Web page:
For BCHS Class of 2019 valedictorian Rose Durant, art has helped her become a happier person while also showing her that her dreams are not too far-fetched.


“Last year, I was a very, very cynical person,” she recalls. “I hated everybody and everything. Mr. Dodson called me out and said I needed to think positively. So I set out in the most cynical way possible to do that. I started wearing ‘Life is Good’ shirts, but eventually irony turned sincere. I started adopting it and feeling it in my heart.”


At space camp, Rose realized her positive mindset felt really good; art had seeped into her world and she began to construct works about growth, especially her struggles as a senior trying to decide what to do after graduation. “I felt torn between a realistic career and a job that made money, and my over-arching dream of being in space,” she says, displaying a piece with an astronaut. “This is about allowing myself to have high hopes and goals and dreams, regardless of how unrealistic or juvenile they may seem.”


While Rose will enter the University of Georgia in the fall, going right into her studies to be a mechanical engineer, her classmate Ariel Stevens is heading to Flagler College, a private institute in St. Augustine, Fla., where she plans to study art and graphic design. Saturday marks Ariel’s second AP show, and having one under her belt has made her more excited than nervous about this year’s presentation. Flipping through her works, Ariel says she first began painting as a little girl with her grandmother. “I’ve always had art in my life. I can’t imagine what it would be like without it,” she smiles, adding that her pieces this year are about the struggles with body image.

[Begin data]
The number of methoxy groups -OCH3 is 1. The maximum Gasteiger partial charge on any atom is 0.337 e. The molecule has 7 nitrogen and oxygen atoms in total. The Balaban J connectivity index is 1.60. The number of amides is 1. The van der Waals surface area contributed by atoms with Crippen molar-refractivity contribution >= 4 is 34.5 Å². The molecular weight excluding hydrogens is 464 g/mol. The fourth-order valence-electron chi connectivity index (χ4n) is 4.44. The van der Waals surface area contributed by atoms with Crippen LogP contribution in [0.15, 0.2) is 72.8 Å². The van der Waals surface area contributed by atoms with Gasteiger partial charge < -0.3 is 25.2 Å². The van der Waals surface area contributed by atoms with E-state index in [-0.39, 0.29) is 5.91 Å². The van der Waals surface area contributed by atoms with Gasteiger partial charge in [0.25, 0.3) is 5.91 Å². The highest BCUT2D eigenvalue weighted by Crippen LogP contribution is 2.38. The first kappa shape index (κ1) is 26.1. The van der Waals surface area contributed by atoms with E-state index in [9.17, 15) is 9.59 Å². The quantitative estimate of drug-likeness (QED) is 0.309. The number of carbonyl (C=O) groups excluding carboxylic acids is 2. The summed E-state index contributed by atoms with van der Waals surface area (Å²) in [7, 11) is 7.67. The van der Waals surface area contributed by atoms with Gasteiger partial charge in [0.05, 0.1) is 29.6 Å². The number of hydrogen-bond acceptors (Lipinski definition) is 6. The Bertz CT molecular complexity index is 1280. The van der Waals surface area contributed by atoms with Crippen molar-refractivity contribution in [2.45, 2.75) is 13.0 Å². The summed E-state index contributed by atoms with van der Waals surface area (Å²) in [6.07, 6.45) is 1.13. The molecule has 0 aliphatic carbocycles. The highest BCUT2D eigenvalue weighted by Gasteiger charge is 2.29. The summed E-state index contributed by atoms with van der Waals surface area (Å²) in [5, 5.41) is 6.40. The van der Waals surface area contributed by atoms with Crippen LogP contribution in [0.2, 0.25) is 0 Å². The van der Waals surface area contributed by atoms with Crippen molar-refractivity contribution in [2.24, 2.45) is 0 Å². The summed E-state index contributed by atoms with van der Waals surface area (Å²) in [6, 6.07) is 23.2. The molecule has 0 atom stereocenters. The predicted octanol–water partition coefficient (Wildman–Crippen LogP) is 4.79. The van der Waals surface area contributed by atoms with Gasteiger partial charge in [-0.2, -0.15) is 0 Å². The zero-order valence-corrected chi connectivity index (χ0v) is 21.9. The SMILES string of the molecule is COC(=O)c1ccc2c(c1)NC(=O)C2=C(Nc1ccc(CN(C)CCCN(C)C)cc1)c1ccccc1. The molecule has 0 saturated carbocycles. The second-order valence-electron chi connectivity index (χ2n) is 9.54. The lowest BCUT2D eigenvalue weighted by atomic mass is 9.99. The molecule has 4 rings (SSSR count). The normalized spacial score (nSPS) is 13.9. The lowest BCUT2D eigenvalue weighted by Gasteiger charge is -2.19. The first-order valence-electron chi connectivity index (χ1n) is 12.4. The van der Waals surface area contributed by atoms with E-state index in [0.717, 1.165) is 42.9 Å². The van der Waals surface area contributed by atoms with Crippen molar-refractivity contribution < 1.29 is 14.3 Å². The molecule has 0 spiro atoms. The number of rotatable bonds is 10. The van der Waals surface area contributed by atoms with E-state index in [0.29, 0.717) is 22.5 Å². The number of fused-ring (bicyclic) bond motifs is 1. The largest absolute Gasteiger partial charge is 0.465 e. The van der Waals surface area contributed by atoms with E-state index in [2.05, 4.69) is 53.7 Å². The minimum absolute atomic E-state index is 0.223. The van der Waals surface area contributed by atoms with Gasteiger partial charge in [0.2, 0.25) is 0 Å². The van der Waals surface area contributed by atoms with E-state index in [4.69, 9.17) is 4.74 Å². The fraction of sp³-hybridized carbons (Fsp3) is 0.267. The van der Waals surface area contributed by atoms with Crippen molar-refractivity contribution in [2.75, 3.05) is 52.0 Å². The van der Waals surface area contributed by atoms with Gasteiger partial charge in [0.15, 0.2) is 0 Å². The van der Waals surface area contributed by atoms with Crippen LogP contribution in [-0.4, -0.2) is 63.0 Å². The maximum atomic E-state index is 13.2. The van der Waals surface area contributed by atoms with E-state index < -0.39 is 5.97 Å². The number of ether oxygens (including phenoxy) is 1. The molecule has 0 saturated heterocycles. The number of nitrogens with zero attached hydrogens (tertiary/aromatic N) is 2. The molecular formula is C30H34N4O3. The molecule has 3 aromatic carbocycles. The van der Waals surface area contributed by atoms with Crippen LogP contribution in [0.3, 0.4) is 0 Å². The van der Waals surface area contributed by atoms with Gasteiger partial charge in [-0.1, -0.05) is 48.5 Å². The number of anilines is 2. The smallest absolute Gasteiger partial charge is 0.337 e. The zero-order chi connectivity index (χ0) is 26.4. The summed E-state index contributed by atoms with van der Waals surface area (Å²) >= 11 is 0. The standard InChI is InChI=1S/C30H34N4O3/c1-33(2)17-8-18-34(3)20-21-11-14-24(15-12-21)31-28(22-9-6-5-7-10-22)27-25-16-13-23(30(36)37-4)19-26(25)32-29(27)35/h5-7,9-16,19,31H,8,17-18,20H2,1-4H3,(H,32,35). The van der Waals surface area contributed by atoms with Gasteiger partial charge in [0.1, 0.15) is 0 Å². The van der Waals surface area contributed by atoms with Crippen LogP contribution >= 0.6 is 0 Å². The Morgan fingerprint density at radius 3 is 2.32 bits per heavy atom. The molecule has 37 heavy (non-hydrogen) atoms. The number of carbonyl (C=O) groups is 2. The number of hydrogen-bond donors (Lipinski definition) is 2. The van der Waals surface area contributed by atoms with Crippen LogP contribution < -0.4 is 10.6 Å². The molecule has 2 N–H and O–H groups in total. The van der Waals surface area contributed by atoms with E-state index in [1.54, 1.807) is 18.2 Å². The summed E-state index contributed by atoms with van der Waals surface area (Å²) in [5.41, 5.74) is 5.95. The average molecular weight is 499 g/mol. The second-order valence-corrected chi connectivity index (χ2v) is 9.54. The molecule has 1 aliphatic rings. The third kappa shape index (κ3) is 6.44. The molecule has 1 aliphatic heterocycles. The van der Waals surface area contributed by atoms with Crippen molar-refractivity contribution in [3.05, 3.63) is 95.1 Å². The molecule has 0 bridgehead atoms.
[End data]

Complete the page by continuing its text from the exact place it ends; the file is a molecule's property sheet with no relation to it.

Along the way, Dodson believes his students do actually become better people through art. “The students explore a variety of themes, ones that help shape them as people and help them develop a greater sense of empathy, compassion and awareness.”


Sophie agrees, adding that she is ending the school year with more insight. “You learn from art how to be true to yourself,” she says. “I was such a different person from the beginning of the class to who I am now. I think it has to do with the connection that you have to your artwork along with your concentration topic. It gives you a different perspective on the real world and what more you could do as an individual.” 

YOU’RE INVITED
What: BCHS AP Art Show
When: Saturday, May 4, from 12-2 p.m.
Where: The Teaching Learning Center
Who: Works from Candace Allen, Briceton Blackburn, Victoria Cash, Morgan Chancey, Terry Davis, Rose Durant, Sophie Dye, Daevon Givens, Victory Givens, Ayshia Griffin, Jordan Lamberth, Tori Martin, Maisey Norton, Antwan Robinson, Chloe Smith, Me’Kiala Stephens and Ariel Stevens.

This story first appeared in The True Citizen.